Materials and methods

Study area and population

Depending upon the records of State/District health offices about VL/PKDL cases during past few years, eight tribal villages of three sub-centres of Malda district were selected. The district Malda is situated just north to the river Ganges; it has an international border with Bangladesh in the East and an interstate border with Bihar in the West which is endemic for leishmaniasis (Fig 1).

Fig 1
Map showing the study sites.

Mass survey

Before initiation of the mass survey population of the villages were sensitized and explained about the objectives of the study and were requested to participate. Volunteers were selected from the population and trained about the study protocol and grouped into three member teams leaded by one person from project staff / an investigator from Calcutta School of Tropical Medicine. The teams made complete census of the study population by house-to-house visit and filled up a questionnaire in a printed book, about history of VL/PKDL and treatment received, age, sex, presence / history of fever, occupation, level of education. After obtaining verbal consent from the head of the family and also from each individual, rapid diagnostic test (RDT) based on rK39 was done for the detection of anti-leishmanial antibody.

All RDT positive persons were examined clinically for the detection of probable cases of VL/PKDL. Suspected such cases were subjected for parasitological investigation and referred to their local primary health centres (PHCs) for treatment. Apparently healthy person positive for antileishmanial antibody were classified as asymptomatic cases and were followed up to record the development of any sign of VL or PKDL and to study the pattern of sero-conversion during three study years.

Ethical consideration

The ethical aspect of the study was described earlier [35]. In brief, the objectives of the study were explained to the village population by the study team headed by a medical doctor from Calcutta School of Tropical Medicine. The selected population was invited to participate into the study. They were also informed that their identity would not be disclosed in any way and they could withdraw from the study at any time without any explanation. Written informed consent was obtained from antileishmanial antibody positive cases or from their legal guardians of the child below the age of 14 years, having no history of kala azar detected by mass screening. There were three such cases between the age group of 14 to 17 years and informed written consent was obtained from them in presence of their legal guardians. Such cases were examined clinically for detection of sign and symptoms of active VL and asymptomatic VL cases were followed up for three years. The Ethics Committee of the Calcutta School of Tropical Medicine reviewed and approved the study protocol.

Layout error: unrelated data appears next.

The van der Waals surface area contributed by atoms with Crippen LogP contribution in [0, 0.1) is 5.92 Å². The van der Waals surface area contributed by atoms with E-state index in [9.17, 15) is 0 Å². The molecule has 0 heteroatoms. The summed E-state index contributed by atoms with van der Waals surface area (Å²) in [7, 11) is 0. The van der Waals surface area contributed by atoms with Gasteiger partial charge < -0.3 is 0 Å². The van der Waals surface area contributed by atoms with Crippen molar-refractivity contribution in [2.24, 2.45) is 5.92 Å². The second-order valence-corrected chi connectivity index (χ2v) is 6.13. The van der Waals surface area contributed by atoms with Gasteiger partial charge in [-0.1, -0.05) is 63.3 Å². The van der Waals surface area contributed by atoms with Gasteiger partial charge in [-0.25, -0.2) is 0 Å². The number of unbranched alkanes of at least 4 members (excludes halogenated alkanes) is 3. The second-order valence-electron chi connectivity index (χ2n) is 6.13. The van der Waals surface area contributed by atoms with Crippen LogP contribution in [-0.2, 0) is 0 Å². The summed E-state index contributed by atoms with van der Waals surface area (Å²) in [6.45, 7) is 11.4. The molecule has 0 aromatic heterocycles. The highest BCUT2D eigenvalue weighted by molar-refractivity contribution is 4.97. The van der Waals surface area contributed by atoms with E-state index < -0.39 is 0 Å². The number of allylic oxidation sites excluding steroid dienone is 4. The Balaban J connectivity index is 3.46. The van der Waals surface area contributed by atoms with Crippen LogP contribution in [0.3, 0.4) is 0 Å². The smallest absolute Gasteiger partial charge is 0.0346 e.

Follow-up of asymptomatic cases

All the identified asymptomatic VL cases were followed up both clinically and serologically on 3rd, 6th, 12th, 18th, 24th, 30th and 36th month of the study to know the rate of progression to clinical disease and sero-conversion.

Treatment of diagnosed VL cases

All diagnosed VL and PKDL cases were treated with either Sodium Stibo Gluconate (SSG) or miltefosine as per National Vector Born Disease Control Program (NVBDCP) of India. Drugs were supplied by Dy. Director of Health Services, Malaria, State Programme Officer, Government of West Bengal.


Prevalence of asymptomatic leishmaniasis in study areas

The study was undertaken during September 2012 to August 2015 in eight tribal villages of Malda district, West Bengal. In all villages under study, the houses are made of mud or brick. The source of drinking water in those villages is tube well and household works are done by pond water. Most of the houses have cattle sheds. Pig rearing is the common practice in all villages. Most of the peoples are agricultural or migratory labour by profession. Total population of the study village was 2890 (1439 male and 1451 female) among them 2603 population was screened for antileishmanial antibody. A total of 185 individuals were positive for antileishmanial antibody, of them 96 had a history of kala-azar/PKDL and 89 without any history of kala-azar (KA). Individuals (n = 89) having no past KA history were examined clinically for fever/ history of fever, pallor, hepato-splenomegaly by clinicians of the team. Ten such individuals were diagnosed as active VL and were treated with sodium stibo gluconate (SSG) as mentioned earlier. Remaining 79 cases were classified as asymptomatic leishmaniasis with a prevalence of 3.16% (79/2497) among the healthy individuals, of them 43 was male and 36 female. The demographic parameters of asymptomatic cases are given in Table 1. The ratio of asymptomatic infection to incidence active VL cases was 7.9:1 at that time in the study population.

Table 1
Demographic parameters of asymptomatic rK39 positive cases.

Follow up of asymptomatic cases and pattern of sero-conversion and disease progression